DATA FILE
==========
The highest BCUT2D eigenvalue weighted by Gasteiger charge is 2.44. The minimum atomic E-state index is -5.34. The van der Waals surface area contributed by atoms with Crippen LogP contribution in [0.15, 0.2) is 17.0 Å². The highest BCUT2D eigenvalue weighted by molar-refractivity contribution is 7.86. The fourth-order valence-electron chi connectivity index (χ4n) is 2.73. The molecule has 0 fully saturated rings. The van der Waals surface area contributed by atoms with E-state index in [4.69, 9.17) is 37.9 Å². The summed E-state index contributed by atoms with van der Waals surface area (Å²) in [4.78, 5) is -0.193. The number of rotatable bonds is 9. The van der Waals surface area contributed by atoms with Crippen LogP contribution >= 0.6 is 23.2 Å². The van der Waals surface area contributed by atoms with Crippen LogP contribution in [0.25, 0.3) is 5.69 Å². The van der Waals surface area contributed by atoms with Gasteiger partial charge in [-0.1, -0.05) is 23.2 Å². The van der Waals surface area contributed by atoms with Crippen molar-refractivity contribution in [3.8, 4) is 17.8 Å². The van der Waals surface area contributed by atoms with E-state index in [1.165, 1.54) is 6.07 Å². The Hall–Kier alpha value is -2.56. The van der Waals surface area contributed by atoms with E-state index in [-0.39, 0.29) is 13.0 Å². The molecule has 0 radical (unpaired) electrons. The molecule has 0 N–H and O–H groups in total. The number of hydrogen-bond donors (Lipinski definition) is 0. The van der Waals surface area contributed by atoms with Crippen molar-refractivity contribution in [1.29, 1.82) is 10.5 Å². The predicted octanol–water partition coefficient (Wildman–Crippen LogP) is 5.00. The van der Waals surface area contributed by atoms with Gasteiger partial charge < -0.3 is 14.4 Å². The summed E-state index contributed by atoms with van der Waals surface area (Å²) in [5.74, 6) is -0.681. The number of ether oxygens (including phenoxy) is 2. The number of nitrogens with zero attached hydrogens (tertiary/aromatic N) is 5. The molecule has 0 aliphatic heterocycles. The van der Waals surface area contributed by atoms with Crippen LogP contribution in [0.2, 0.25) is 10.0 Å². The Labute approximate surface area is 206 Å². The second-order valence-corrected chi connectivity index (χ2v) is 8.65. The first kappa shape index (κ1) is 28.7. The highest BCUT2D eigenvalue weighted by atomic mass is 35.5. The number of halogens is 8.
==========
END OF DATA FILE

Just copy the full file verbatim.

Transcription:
The highest BCUT2D eigenvalue weighted by Gasteiger charge is 2.44. The minimum atomic E-state index is -5.34. The van der Waals surface area contributed by atoms with Crippen LogP contribution in [0.15, 0.2) is 17.0 Å². The highest BCUT2D eigenvalue weighted by molar-refractivity contribution is 7.86. The fourth-order valence-electron chi connectivity index (χ4n) is 2.73. The molecule has 0 fully saturated rings. The van der Waals surface area contributed by atoms with E-state index in [4.69, 9.17) is 37.9 Å². The summed E-state index contributed by atoms with van der Waals surface area (Å²) in [4.78, 5) is -0.193. The number of rotatable bonds is 9. The van der Waals surface area contributed by atoms with Crippen LogP contribution >= 0.6 is 23.2 Å². The van der Waals surface area contributed by atoms with Crippen LogP contribution in [0.25, 0.3) is 5.69 Å². The van der Waals surface area contributed by atoms with Gasteiger partial charge in [-0.1, -0.05) is 23.2 Å². The van der Waals surface area contributed by atoms with Crippen molar-refractivity contribution in [3.8, 4) is 17.8 Å². The van der Waals surface area contributed by atoms with E-state index in [1.165, 1.54) is 6.07 Å². The Hall–Kier alpha value is -2.56. The van der Waals surface area contributed by atoms with E-state index in [-0.39, 0.29) is 13.0 Å². The molecule has 0 radical (unpaired) electrons. The molecule has 0 N–H and O–H groups in total. The number of hydrogen-bond donors (Lipinski definition) is 0. The van der Waals surface area contributed by atoms with Crippen molar-refractivity contribution in [1.29, 1.82) is 10.5 Å². The predicted octanol–water partition coefficient (Wildman–Crippen LogP) is 5.00. The van der Waals surface area contributed by atoms with Gasteiger partial charge < -0.3 is 14.4 Å². The summed E-state index contributed by atoms with van der Waals surface area (Å²) in [5.74, 6) is -0.681. The number of ether oxygens (including phenoxy) is 2. The number of nitrogens with zero attached hydrogens (tertiary/aromatic N) is 5. The molecule has 0 aliphatic heterocycles. The van der Waals surface area contributed by atoms with Crippen LogP contribution in [0.2, 0.25) is 10.0 Å². The Labute approximate surface area is 206 Å². The second-order valence-corrected chi connectivity index (χ2v) is 8.65. The first kappa shape index (κ1) is 28.7. The highest BCUT2D eigenvalue weighted by atomic mass is 35.5. The number of halogens is 8.